My interest in Astronomy was cultivated back around 1954. This was the exciting pre-Sputnik era when rocket ships and space travel only seemed a distant dream. I did, indeed, aspire to becoming a professional astronomer at one time but, as happens with most people, my formal education took a slightly different path. After graduating from Deadwood High School in 1961, I went on to college and ended up getting a B.S. degree from Black Hills State University, in 1965. My majors were a combination of Science, Math, and Music. Music has been an important part of my life. Playing saxophone on weekends with some local bands helped pay my way through college and then evolved into a continuous part-time occupation as I played in bands on weekends for about 25 years thereafter. I also taught science and math for several years during this period at two different Jr. high schools in Rapid City, SD, as well as an Astronomy course for BHSU at their EAFB campus.
Throughout this period of time, I had been extremely active as an amateur astronomer. I had joined the Black Hills Astronomical Society in 1957, and became president during the early 1960s when they successfully completed construction of Hidden Valley Observatory, near Rapid City. I became very interested in optics and telescope making and, in fact, fabricated the original optics for their telescope. Unfortunately, that telescope was vandalized a couple years later. It now has optics that were commercially manufactured. Over the years, I have completed about 12 telescope mirrors ranging in size from 3"-26" in diameter, and also participated in many other telescope projects through telescope making classes that I supervised.
A real opportunity emerged for me when I was offered a position at the University of Arizona in 1968, and for a period of about 5 years, I was employed full time at the Optical Sciences Center. While there, I was also able to take a few graduate courses in order to further my education in Astronomy and Optics. As many people know, the University of Arizona is one of the most prominent universities in the world in the fields of Optics and Astronomy. I had the opportunity to work under an astronomer, Dr. Richard Cromwell, in the Low light Level Image Tube Laboratory. Our mission was to test and evaluate new, low-light-level devices that were to be used on some of the large telescopes operated by Steward Observatory, located on Kitt Peak, about 50 miles from Tucson, AZ.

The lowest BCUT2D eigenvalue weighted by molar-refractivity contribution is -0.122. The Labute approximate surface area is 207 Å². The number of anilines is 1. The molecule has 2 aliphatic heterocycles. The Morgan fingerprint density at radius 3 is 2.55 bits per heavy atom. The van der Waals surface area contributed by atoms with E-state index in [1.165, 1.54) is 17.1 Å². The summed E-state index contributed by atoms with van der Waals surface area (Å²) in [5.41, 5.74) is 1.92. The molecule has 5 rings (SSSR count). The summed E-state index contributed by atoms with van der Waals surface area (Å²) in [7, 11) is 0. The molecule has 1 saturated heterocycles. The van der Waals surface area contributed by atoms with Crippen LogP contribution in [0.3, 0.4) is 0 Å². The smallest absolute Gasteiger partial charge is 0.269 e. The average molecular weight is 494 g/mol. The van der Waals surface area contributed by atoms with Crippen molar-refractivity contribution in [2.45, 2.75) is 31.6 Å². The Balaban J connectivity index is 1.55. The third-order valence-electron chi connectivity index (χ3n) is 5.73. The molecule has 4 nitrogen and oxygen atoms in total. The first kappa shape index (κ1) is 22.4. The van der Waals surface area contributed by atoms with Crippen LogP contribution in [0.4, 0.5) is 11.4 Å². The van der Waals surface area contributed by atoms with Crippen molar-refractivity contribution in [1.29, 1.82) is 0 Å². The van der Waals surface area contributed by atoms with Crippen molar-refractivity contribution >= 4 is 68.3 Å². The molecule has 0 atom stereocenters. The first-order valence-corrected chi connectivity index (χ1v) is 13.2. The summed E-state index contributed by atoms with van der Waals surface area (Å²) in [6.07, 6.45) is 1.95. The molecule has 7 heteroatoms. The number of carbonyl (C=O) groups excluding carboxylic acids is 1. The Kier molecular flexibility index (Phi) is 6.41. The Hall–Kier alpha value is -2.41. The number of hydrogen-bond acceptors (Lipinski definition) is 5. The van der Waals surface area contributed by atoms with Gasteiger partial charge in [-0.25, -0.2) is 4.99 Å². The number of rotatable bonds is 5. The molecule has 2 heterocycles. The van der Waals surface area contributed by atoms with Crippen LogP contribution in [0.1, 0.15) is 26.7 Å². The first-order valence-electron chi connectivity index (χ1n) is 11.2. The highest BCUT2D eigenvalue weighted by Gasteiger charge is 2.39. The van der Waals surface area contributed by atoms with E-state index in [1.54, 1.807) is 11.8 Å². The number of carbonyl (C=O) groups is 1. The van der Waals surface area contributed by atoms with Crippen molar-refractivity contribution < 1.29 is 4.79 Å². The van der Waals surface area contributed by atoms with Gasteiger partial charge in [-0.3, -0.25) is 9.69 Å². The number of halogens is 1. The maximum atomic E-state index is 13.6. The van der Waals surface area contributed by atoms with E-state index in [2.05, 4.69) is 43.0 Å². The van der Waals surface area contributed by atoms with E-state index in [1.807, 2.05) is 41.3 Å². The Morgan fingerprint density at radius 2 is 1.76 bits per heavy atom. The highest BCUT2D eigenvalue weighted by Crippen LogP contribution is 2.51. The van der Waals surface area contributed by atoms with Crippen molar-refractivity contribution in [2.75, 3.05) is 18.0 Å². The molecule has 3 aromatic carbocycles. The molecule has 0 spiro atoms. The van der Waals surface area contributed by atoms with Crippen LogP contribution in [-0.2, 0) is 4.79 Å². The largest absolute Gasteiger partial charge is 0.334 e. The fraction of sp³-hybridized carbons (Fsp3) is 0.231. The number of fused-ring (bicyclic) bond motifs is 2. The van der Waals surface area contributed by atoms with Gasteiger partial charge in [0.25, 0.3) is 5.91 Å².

Since leaving Arizona, I have been involved in some other interesting occupations. They include operating an aerial photography company in partnership with my brother, as well as working several years as business manager for two Rapid City automobile dealerships.
When not involved with Astronomy and Optics, I have also pursued other interests, such as aviation, WW II history, and collecting antique radios and scientific instruments.
Badlands Observatory has recently become an "Educational Affiliate" of the South Dakota Space Grant Consortium, based at the SDSM&T in Rapid City, SD.
Ron Dyvig, "Hidden Valley Observatory--30 Years and Counting", Observatory Techniques, No. 7, Fall 1993, Page 40-41
Ron Dyvig, "Building a Vintage-Style Telescope", Sky & Telescope, Vol. 72 No. 6, pp.647, Dec. 1986
R.H. Cromwell and Ronald R. Dyvig, "Laboratory Evaluation of Eleven Image Intensifiers", Optical Sciences Center Technical Report 81, Optical Sciences Center, Univ. of Arizona, Tucson, AZ, Aug. 1973
R.H. Cromwell and R.R. Dyvig, "Evaluation of Image Intensifiers for Astronomy", pp. 677-696 in Photo-Electronic Image Devices (proc. fifth symposium), J.D. McGee, D.McMullan, and E. Kahan, eds., in Advances in Electronics and Electron Physics, Vol. 33, L. Marton, ed., New York, Academic Press, 1972
R.H. Cromwell and Ron Dyvig, "Geometrical Distortion of Image Intensifiers", Optical Sciences Newsletter, Vol. 4, No. 2, Feb.-April, 1970, pp. 96-97, Optical Sciences Center, Univ. of Arizona, Tucson, AZ
Ron Dyvig, "Hidden Valley Observatory in South Dakota", Sky & Telescope, Vol. 33 No.2, Feb., 1967, pp. 98
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